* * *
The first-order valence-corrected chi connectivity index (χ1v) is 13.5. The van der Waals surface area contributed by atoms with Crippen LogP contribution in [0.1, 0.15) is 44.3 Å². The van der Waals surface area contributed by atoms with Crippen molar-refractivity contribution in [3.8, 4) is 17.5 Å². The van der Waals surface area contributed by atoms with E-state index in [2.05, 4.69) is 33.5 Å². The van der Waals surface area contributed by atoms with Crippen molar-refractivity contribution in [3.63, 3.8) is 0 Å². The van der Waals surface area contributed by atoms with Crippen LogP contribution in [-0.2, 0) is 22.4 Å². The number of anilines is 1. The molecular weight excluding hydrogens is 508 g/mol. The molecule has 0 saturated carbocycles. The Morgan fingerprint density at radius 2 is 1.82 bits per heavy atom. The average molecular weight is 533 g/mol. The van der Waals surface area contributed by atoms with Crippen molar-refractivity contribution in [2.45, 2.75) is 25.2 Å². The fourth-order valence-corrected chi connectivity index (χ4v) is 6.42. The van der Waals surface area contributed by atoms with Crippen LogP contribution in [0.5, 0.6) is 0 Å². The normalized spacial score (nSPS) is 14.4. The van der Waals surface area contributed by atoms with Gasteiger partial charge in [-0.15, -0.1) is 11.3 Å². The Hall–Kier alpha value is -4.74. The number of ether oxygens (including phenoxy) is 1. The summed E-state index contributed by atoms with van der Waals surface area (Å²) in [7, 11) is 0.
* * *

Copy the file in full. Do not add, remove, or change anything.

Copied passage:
The first-order valence-corrected chi connectivity index (χ1v) is 13.5. The van der Waals surface area contributed by atoms with Crippen LogP contribution in [0.1, 0.15) is 44.3 Å². The van der Waals surface area contributed by atoms with Crippen molar-refractivity contribution in [3.8, 4) is 17.5 Å². The van der Waals surface area contributed by atoms with E-state index in [2.05, 4.69) is 33.5 Å². The van der Waals surface area contributed by atoms with Crippen molar-refractivity contribution in [3.63, 3.8) is 0 Å². The van der Waals surface area contributed by atoms with Crippen LogP contribution in [-0.2, 0) is 22.4 Å². The number of anilines is 1. The molecular weight excluding hydrogens is 508 g/mol. The molecule has 0 saturated carbocycles. The Morgan fingerprint density at radius 2 is 1.82 bits per heavy atom. The average molecular weight is 533 g/mol. The van der Waals surface area contributed by atoms with Crippen molar-refractivity contribution in [2.45, 2.75) is 25.2 Å². The fourth-order valence-corrected chi connectivity index (χ4v) is 6.42. The van der Waals surface area contributed by atoms with Crippen LogP contribution in [0.5, 0.6) is 0 Å². The normalized spacial score (nSPS) is 14.4. The van der Waals surface area contributed by atoms with Gasteiger partial charge in [-0.15, -0.1) is 11.3 Å². The Hall–Kier alpha value is -4.74. The number of ether oxygens (including phenoxy) is 1. The summed E-state index contributed by atoms with van der Waals surface area (Å²) in [7, 11) is 0.